Saturday, May 19, 2018

P.S. I Miss You by Jen Petro-Roy

Evie is writing to her beloved older sister Cilla who was sent away by their parents after she became pregnant.  Evie's parents are strict Catholics who are trying to cover up Cilla's teen pregnancy by sending her to live with an aunt until the baby is born, then to boarding school afterwards.  Evie misses her sister terribly and writes to her almost daily talking about her life and hoping for big sister advice about her parents, religion, and her friendship with new girl June.  But Cilla never writes back, not even when Evie reveals more about how her feelings for June are developing into something more and how their parents seem to be breaking down. 

I liked this book but have a couple of issues with it that detracted from the story just a little for me.  First of all, I was having a hard time hanging in there while Evie wrote letter after letter with no response at all from Cilla.  And I know that's part of the point of the whole thing, but I was really disturbed by that.  And then when she finally does get a terse response, that was even worse!  The lack of reciprocal communication is a big factor in the book but I was pretty unhappy about it which really worked well to keep me intrigued so in the end, it's probably a good thing plot-wise.  But so frustrating!

My other smallish complaint is that there are a lot of issues packed into this story - teen pregnancy, religion, moving away from religion, developing lesbian feelings, and a couple other things I don't want to mention in case you haven't read the book yet because they're spoilers.  There were times when it felt like Petro-Roy was trying to take on too much but in reflection, I guess that all the other things that are happening would logically lead to a lot of questioning of religion.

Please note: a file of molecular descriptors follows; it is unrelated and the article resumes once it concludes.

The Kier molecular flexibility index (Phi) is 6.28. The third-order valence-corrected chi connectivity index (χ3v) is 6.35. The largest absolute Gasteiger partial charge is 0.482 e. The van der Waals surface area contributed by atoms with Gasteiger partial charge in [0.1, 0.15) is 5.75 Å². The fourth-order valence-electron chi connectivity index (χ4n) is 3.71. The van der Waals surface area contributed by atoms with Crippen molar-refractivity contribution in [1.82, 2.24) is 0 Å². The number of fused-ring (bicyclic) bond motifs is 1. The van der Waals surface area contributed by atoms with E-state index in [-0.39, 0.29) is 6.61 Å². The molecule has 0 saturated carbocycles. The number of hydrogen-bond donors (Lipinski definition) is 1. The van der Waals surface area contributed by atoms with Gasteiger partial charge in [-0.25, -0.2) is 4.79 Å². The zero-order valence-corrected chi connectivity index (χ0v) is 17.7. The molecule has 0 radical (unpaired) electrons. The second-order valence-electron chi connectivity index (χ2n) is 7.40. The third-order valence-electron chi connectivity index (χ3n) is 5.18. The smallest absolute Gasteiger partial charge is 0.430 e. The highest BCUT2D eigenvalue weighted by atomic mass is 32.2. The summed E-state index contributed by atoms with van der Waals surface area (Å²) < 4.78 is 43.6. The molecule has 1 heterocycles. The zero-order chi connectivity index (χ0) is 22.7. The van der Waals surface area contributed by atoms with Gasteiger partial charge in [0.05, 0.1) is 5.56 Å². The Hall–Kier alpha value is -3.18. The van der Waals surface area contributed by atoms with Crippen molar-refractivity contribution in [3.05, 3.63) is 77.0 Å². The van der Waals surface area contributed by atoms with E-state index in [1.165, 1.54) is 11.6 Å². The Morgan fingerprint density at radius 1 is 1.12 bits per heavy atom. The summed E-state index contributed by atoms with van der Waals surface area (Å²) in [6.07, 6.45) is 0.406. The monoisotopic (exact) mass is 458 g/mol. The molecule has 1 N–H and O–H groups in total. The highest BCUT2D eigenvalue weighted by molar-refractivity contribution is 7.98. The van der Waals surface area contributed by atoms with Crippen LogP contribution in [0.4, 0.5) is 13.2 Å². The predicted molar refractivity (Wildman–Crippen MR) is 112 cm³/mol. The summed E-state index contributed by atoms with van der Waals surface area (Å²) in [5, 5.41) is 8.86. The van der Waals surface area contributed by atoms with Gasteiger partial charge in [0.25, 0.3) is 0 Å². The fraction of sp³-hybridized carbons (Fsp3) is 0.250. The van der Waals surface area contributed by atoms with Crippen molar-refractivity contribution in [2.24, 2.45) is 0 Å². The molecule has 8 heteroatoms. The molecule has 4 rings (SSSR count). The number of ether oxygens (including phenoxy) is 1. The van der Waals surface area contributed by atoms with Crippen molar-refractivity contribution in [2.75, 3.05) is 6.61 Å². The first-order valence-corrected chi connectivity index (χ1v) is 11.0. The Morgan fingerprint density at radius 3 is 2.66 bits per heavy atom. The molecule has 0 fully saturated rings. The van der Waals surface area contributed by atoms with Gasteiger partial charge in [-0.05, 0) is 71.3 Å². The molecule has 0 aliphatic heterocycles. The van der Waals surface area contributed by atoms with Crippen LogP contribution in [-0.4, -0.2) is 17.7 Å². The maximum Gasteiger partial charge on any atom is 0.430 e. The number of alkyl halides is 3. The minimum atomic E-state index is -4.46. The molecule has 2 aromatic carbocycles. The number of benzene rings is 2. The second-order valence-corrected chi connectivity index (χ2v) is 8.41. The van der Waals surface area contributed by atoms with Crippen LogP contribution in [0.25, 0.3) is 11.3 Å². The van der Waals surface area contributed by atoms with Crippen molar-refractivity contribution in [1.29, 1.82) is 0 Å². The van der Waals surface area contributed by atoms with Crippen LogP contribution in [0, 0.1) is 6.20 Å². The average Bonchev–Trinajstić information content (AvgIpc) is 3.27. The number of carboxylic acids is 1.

Despite these few things, I enjoyed the story and especially the slow development of Evie's feelings for June.  Their relationship rang so true to me, moving from a friendship to feelings of deeper caring in a very innocent way that is appropriate for their age.  But alongside those sweet, early romantic feelings are the fear of eternal damnation and the even more terrifying worry of having your parents hate you.  And given how Evie's parents reacted to Cilla's pregnancy, the fear of personal rejection would be even stronger in Evie than every non-straight person already feels when contemplating coming out to someone.  I was led to think about (again) some people's belief that being gay or trans is a choice and my response that I don't know why someone would choose to be discriminated against or oppressed or estranged from people they love.  Evie's worries are so clearly conveyed that I felt them growing throughout the book and making me tense IRL.  A real testament to the power of the writing and Petro-Roy's ability to pull me into the story.

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